It would be nearly impossible to function in today’s world without using a credit card from time to time. And so long as we pay the balance off each month – that convenience comes our way free of charge – and who doesn’t like free?

But carrying balances on our credit card accounts becomes perhaps the most expensive way of buying things imaginable. Why? Because credit cards don’t play by the same rules as conventional lenders.

In a typical loan transaction – say a car loan, a student loan, or a home mortgage – three elements go into an amortization calculation to determine the payment. If we were to borrow $5,000 at 18% for 5 years, an amortization calculation would require a monthly payment of $126.97.

Make that payment – on time – for 60 months – and we will have repaid the loan in full. We also know that our total of payments will be exactly $7,618.03, meaning we will have paid exactly $2,618.03 in interest.

Because we know all three variables – the principal amount ($5,000), the interest rate (18%), and the repayment term (5-years), the calculation works. It’s straightforward and logical. Both the borrower and the lender know exactly what the expectations are going in, so there’s no gray area – no opportunity for either side to say – down the road – ‘you never disclosed that.’ If the arrangement is unacceptable to either side based on an eye-wide-open analysis – the transaction doesn’t happen.

It would seem reasonable to assume that credit cards work much the same way – but they don’t. And because the rules under which they operate are opaque and give the banks an unfair advantage, they prey on borrowers and collect HUGE sums of interest.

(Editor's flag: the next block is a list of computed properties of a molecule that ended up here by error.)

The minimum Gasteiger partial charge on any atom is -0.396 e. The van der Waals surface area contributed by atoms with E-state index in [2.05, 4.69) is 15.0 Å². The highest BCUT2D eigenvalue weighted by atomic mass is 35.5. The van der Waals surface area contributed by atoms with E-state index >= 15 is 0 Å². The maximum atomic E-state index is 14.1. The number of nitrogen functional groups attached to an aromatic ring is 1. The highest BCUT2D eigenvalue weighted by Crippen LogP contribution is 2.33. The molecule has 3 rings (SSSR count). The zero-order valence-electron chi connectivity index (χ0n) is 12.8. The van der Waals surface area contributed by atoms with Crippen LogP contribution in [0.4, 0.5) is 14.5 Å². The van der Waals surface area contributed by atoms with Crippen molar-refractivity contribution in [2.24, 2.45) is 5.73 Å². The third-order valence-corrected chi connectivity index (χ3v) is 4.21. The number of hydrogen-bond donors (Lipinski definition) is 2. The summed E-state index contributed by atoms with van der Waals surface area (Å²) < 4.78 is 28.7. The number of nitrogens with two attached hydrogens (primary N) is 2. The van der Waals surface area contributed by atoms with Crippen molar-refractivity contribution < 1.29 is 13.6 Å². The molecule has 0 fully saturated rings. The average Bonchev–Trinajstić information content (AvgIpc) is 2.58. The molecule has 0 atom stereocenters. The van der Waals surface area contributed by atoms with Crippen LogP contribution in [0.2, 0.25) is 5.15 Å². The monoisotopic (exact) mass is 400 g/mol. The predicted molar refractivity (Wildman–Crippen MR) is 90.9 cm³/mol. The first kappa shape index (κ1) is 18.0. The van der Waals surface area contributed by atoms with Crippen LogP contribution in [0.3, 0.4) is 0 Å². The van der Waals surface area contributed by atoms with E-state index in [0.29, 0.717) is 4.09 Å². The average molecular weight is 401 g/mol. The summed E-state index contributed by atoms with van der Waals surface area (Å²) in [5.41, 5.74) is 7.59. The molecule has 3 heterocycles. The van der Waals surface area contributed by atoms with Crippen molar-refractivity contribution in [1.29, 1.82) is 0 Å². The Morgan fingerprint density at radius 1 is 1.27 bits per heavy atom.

Left in the dark however, cardholders will send the credit card bankers far more of our hard-earned money than necessary – to a point that seems borderline criminal. It’s not of course – but only because the credit card banks have strategically invested their influence in government regulators who write the rulebook in the banks’ favor – sanctioning the piracy in the process.

I want you to know exactly what’s going on – how it all happens – and how you can avoid it ravaging your finances.

**How Credit Cards Set ‘Minimum Payments’**

Rather than using the conventional method of determining a loan payment (the amortization calculation), credit card issuing banks use their own methodology – and you can be sure if favors them over you. There are two methods they may choose to employ:

Notice – there is no third element in the equation. Missing is the repayment term. That’s because they don’t want you to know how long it will take to repay their loan at the minimum payment – or how much interest you’ll pay if you do so.

Actually, due to some consumer advocacy in recent years – you can know the answers to those questions. The answers are so bad that regulators now require repayment disclosure on your credit card statement – which most of us have never even noticed. Below is an example: